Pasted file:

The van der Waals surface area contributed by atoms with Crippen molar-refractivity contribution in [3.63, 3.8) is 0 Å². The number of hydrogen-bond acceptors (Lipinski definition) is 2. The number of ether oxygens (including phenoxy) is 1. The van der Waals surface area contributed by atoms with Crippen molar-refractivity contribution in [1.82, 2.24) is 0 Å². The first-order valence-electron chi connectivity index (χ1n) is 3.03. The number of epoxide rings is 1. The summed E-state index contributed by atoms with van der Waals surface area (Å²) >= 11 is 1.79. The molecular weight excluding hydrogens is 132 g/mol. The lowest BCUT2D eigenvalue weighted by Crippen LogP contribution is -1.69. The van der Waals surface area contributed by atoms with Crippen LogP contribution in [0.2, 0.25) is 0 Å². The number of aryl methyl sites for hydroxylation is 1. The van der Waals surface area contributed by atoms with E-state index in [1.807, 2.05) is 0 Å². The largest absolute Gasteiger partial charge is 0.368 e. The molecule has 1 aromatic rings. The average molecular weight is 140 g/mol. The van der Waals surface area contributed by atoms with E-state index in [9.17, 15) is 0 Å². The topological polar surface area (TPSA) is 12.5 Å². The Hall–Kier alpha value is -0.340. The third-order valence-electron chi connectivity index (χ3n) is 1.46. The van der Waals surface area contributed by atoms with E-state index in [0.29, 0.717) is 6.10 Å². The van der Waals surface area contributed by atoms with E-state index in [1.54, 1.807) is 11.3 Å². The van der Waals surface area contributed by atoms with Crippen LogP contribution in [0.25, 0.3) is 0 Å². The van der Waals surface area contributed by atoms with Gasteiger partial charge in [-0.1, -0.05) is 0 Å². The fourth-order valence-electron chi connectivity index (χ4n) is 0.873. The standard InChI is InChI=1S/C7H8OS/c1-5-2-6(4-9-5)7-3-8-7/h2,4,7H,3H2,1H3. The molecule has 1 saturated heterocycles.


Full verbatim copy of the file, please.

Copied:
The van der Waals surface area contributed by atoms with Crippen molar-refractivity contribution in [3.63, 3.8) is 0 Å². The number of hydrogen-bond acceptors (Lipinski definition) is 2. The number of ether oxygens (including phenoxy) is 1. The van der Waals surface area contributed by atoms with Crippen molar-refractivity contribution in [1.82, 2.24) is 0 Å². The first-order valence-electron chi connectivity index (χ1n) is 3.03. The number of epoxide rings is 1. The summed E-state index contributed by atoms with van der Waals surface area (Å²) >= 11 is 1.79. The molecular weight excluding hydrogens is 132 g/mol. The lowest BCUT2D eigenvalue weighted by Crippen LogP contribution is -1.69. The van der Waals surface area contributed by atoms with Crippen LogP contribution in [0.2, 0.25) is 0 Å². The number of aryl methyl sites for hydroxylation is 1. The van der Waals surface area contributed by atoms with E-state index in [1.807, 2.05) is 0 Å². The largest absolute Gasteiger partial charge is 0.368 e. The molecule has 1 aromatic rings. The average molecular weight is 140 g/mol. The van der Waals surface area contributed by atoms with E-state index in [9.17, 15) is 0 Å². The topological polar surface area (TPSA) is 12.5 Å². The Hall–Kier alpha value is -0.340. The third-order valence-electron chi connectivity index (χ3n) is 1.46. The van der Waals surface area contributed by atoms with E-state index in [0.29, 0.717) is 6.10 Å². The van der Waals surface area contributed by atoms with E-state index in [1.54, 1.807) is 11.3 Å². The van der Waals surface area contributed by atoms with Crippen LogP contribution in [0.25, 0.3) is 0 Å². The van der Waals surface area contributed by atoms with Gasteiger partial charge in [-0.1, -0.05) is 0 Å². The fourth-order valence-electron chi connectivity index (χ4n) is 0.873. The standard InChI is InChI=1S/C7H8OS/c1-5-2-6(4-9-5)7-3-8-7/h2,4,7H,3H2,1H3. The molecule has 1 saturated heterocycles.